“It’s time for the North Shore to have its own awesome piece of public art,” said Johnstone.

Work is expected to begin on the murals in September. 

Bringing art to McDonald Park. Right now, the McDonald Park Neighbourhood Association has planned for the painting of a large public mural in the park. The aim is to reduce vandalism and drug use. Artist Kelly Wright will be doing the painting. Sarah Johnstone is with the neighbourhood association. They both spoke with Daybreak’s Jennifer Chrumka. 5:47

City probes reports of debris falling from Granville bridge | CBC News

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Pointing up at the underside of the Granville Street bridge, Cheryl Nalms, the deputy manager of engineering for Vancouver is explaining the next phase of the city’s plan to improve the structural integrity and seismic resiliency of the 65-year-old-span.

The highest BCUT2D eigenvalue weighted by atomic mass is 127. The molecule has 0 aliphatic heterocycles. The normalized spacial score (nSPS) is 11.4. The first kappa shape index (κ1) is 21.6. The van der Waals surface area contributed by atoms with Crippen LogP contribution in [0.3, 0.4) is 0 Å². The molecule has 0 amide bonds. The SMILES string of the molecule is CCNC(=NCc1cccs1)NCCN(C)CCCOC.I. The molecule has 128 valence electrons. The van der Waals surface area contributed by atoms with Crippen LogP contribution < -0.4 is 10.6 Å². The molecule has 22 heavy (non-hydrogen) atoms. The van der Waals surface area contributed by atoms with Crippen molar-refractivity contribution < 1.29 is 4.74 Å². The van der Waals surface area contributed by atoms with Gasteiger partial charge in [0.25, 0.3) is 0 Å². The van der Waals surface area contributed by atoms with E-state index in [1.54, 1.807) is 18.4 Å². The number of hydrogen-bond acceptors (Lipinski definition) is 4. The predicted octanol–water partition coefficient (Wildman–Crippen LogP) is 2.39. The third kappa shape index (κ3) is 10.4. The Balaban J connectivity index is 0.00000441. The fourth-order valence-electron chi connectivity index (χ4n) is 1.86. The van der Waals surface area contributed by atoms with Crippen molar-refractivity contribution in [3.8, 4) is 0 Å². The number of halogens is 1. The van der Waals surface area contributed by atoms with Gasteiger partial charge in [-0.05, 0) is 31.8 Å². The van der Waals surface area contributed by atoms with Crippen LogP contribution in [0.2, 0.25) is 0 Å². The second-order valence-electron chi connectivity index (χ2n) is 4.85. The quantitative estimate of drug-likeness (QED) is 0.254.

The city’s engineering department organized the Friday morning walking tour following reports that small chunks of steel were falling from the bridge onto pavement and businesses below.

The tour was to reassure the public the bridge is structurally sound. “The safety and the security of the public is at the forefront,” said Nalms.

The city investigated the reports of falling debris, Nelms said, by sending a crew out to inspect the bridge last week.

In a release, the city said crews “have not detected any debris falling from the girders of the bridge.” 

Every five years, a maintenance program is done on the bridge and every six months, local crews conduct an inspection process, Nalms said.

Sign of aging

Built in 1954, the 537-metre long deck truss bridge is showing signs of aging. A $35 million upgrade has been underway for the past year.